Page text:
Printed Circuit Board Assembly & PCB Design SMT Electronics Assembly Manufacturing Forum

Printed Circuit Board Assembly & PCB Design Forum

SMT electronics assembly manufacturing forum.

DPAK's sliding off pad during reflow

Views: 760


DPAK's sliding off pad during reflow | 11 August, 2015

We have had two jobs that have the same issues with DPAK's sliding off their pads during reflow. We tried to resolve this by placing epoxy on the side of the component to create a "dam". However this is not repeatable enough to be a quality resolution.

Has anyone had a similar situation? If so how did you resolve it?

Thanks Sam

reply »


DPAK's falling off pad during reflow | 11 August, 2015

I assume that these parts are falling off during second-side reflow?

The easy solution, of course, is to not build high-mass components on first-side reflow. If this isn't practical, however, you can try using epoxy/glue under the component. We've tacked the sides of components before as well, and, as you noted, it's not wholly repeatable.

You could also consider assembling the parts by hand, depending on the number of parts to be assembled, and/or the number of boards to be run.

Cheers, ..rob

reply »


DPAK's sliding off pad during reflow | 13 August, 2015

Hi Sam,

I have a feeling that what you're trying to communicate is that your DPAK's are skewing off the pad during reflow. This is caused by a thermal "mismatch" where the solder paste on one side of the DPAK becomes molten before the other, then the surface tension of the solder adhering to the part causes the part to shift in position. You can control these by several means. My first recommendation is to examine the part's corresponding pads on the PCB as well as the solder paste aperture's on the stencil. Check to see that they follow the part manufacturer's recommendations. You can also adjust aperture sizes to control the amount of solder paste deposit being applied.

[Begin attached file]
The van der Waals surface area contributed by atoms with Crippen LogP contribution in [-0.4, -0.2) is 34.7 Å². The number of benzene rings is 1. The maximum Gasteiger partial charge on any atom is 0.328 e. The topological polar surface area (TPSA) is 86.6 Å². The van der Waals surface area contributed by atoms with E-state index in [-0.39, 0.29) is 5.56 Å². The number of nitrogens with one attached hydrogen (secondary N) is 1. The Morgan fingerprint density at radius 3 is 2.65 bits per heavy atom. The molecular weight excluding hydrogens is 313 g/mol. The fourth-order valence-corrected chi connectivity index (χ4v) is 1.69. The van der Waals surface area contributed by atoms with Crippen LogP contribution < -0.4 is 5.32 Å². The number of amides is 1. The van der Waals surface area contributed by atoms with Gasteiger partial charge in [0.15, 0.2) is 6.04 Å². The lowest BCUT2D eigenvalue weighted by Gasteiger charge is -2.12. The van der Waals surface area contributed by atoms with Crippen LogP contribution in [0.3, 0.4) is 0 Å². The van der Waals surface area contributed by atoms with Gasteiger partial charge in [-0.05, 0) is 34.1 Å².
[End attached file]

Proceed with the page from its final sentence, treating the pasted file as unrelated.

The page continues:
If all of the above checks out to be okay, try turning your PCBs 180 degrees before reflow. See if this changes the thermal footprint enough to have an effect. You should also profile your oven and use this PCB with thermocouples applied to either side of this part. That way you can measure which side reaches the melting point of the solder faster. You can always increase your soak time to try and get both sides to go molten at the same time.

Anyway... that's my six cents worth of opinions.

Good luck, please let us know how it turns out.

reply »


DPAK's sliding off pad during reflow | 13 August, 2015

Loctite 3609. Just a small dot under the D-Pak and it works 100%.

reply »

reflow oven profiler

Reflow Oven